Ethan D. Minot, PhD , Oregon State University
We have built a scanning photocurrent microscope (SPCM) with high spatial and spectral resolution and have used this instrument to investigate the photocurrent generation process in carbon nanotube (CNT) devices. Figure 1 illustrates the general principle of our measurements. Electron-hole pairs are generated by a tightly focused laser and driven toward metal electrodes by built-in electric fields. The center of the laser spot is controlled with 10 nm resolution and the wavelength of the laser is continuously variable between 450 nm and 1800 nm.
In our first measurements we investigated CNT devices in ambient conditions with CNTs on oxide surfaces. However, the room temperature oxide surface was unsuitable for our measurements. The charge groups on the oxide surface made it impossible to establish stable doping levels and stable built-in electric fields.
Experimental highlights from the reporting period
Figure 2 shows the suspended CNT geometry that we designed and fabricated to overcome the issues associated with device stability. The CNT is grown as the last step of the fabrication process. The CNT bridges the gap between a pair of Pt electrodes. The Raman spectra from the CNT shows no defect peak at 1350 cm-1, indicating an extremely clean CNT.
Figure 3a shows the intensity of reflected light from a suspended CNT device. Reflected light from the Pt electrodes are clearly visible. Figure 3b shows the photocurrent that is generated as the laser scans over the device. There is no voltage bias applied to the device. The strong photocurrent signal at the CNT-Pt contacts corresponds to the built-in electric fields at the metal-semiconductor interface.
Figure 4 shows spectrally resolved photocurrent from a semiconducting CNT. A bias voltage was applied between the Pt electrodes to drive the electron-hole pairs out of the CNT. With this geometry we were able to detect photoabsorption resonances associated with the CNT band structure. The peaks at 1.82 eV and 2.17 eV are a spectral fingerprint that is determined by the chiral index of the CNT and the strength of electron-electron interactions in the CNT.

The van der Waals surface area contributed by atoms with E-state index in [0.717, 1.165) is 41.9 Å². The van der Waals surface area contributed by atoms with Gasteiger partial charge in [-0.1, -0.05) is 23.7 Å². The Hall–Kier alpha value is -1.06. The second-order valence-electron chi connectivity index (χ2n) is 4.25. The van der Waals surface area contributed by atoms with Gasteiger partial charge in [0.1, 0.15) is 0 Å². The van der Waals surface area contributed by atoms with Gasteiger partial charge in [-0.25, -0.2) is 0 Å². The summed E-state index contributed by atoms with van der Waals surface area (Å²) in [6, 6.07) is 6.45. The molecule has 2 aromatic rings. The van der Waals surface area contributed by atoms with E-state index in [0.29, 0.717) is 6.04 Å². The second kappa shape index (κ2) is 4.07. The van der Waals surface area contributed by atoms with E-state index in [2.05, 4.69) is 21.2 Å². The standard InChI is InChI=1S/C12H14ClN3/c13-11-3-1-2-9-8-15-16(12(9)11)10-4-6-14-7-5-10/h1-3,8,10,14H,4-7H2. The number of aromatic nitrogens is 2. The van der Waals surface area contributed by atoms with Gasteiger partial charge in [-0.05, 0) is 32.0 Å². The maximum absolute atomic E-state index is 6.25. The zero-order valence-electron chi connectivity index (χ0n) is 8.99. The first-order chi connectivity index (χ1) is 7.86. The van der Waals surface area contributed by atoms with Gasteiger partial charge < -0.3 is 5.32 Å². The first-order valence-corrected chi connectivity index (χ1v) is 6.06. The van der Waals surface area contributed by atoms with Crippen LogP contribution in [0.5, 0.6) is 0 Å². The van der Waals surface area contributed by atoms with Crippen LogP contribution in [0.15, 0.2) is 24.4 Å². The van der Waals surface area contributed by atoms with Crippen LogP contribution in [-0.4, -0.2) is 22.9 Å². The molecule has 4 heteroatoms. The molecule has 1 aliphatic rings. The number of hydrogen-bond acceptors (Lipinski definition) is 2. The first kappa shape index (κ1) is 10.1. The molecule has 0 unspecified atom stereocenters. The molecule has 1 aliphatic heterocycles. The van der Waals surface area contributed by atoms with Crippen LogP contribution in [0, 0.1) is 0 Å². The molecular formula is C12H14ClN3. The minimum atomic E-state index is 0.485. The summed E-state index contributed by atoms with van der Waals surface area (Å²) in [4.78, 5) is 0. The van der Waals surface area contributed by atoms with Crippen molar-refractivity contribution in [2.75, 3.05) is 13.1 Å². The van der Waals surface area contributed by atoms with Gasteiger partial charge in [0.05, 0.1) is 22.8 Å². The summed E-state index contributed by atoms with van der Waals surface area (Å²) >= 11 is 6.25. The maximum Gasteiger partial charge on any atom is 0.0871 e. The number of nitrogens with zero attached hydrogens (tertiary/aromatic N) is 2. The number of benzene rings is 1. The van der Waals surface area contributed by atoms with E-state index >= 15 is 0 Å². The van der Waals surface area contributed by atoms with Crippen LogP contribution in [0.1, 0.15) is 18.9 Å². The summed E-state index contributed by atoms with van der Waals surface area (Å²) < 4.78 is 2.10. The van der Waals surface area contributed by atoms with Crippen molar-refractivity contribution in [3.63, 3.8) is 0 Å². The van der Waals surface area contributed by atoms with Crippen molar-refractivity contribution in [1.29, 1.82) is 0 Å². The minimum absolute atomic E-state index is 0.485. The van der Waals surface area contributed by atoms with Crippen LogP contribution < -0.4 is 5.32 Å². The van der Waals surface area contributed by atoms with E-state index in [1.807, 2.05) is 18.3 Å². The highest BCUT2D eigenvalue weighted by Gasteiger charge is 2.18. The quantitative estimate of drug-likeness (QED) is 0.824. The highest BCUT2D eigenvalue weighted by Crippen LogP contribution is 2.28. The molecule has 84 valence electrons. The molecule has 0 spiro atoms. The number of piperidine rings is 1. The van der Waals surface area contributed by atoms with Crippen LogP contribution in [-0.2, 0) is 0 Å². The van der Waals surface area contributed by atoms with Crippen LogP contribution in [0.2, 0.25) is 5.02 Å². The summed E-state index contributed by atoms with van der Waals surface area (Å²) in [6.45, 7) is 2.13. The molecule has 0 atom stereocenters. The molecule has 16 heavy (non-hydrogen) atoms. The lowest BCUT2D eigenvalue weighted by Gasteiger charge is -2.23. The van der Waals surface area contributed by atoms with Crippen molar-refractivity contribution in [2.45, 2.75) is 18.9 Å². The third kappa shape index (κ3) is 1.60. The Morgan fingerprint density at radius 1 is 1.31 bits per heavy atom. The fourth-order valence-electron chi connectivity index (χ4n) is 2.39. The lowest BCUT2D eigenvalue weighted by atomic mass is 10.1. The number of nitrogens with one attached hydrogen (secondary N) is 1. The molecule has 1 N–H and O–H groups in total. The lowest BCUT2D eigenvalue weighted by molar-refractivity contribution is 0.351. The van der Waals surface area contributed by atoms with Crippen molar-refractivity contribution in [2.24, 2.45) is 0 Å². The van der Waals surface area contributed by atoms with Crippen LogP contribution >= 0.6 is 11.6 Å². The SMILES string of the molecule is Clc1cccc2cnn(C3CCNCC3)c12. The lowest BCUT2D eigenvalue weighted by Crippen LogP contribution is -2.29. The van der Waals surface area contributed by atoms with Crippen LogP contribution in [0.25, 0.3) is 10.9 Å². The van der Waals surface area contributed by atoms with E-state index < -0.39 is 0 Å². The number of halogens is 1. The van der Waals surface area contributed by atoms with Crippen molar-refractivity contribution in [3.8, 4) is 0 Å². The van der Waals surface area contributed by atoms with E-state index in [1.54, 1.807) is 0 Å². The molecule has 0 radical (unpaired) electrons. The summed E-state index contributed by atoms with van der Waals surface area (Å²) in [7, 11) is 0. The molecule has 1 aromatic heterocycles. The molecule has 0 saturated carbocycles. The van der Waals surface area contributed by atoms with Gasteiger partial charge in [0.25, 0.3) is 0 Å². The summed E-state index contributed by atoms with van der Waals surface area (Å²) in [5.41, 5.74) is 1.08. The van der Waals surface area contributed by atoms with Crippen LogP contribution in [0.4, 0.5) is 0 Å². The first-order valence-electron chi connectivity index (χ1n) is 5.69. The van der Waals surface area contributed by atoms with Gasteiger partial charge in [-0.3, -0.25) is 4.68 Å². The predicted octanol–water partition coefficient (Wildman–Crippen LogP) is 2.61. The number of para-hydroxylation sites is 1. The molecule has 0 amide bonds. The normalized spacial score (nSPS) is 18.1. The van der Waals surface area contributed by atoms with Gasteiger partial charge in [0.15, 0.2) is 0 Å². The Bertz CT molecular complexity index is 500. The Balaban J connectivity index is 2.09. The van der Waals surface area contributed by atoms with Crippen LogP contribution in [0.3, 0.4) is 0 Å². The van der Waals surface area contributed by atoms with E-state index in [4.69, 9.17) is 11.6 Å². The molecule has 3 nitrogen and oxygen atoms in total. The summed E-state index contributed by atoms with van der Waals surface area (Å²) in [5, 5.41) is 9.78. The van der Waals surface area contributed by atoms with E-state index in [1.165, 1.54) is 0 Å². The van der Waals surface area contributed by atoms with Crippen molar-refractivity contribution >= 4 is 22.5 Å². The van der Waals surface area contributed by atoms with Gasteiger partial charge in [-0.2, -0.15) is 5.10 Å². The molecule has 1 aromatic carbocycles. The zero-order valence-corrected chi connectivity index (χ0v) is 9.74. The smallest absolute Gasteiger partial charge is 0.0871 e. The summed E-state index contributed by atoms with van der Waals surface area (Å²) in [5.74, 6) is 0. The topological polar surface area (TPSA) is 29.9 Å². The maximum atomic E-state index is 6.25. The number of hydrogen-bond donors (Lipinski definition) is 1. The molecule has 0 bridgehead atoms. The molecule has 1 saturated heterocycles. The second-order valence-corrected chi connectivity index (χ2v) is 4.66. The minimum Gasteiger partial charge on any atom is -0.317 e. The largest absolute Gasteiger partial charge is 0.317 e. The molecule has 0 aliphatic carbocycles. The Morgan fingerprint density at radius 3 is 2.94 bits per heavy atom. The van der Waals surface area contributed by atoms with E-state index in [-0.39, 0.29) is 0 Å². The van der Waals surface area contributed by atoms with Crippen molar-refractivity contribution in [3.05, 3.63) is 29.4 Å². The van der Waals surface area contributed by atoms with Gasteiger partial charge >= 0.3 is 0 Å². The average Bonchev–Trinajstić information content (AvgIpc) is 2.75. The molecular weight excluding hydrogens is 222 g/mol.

The project has reached a point where we can begin investigating the efficiency of the photogeneration process as a function of photon energy, dielectric environment and electric field strength. We plan to begin measurements of suspended CNT devices at different electric fields, and with and without dielectric coatings.
Impact on career
Preliminary data taken from the SPCM microscope was the foundation for my NSF CAREER award application (submitted July 2011). The SPCM has also given my lab a unique advantage in the field of nanometrology, leading to collaborations with Prof. Oksana Ostroverkhova (OSU) and Prof. George Nazin (UO).
Impact on students
Tristan DeBorde (PhD candidate at OSU, Physics) and Rachel Burton (undergraduate physics major at OSU) have been supported by the research funds. Tristan began working on the project in Jan 2010 and has become an expert in the field of opto-electronics with carbon-based nanodevices.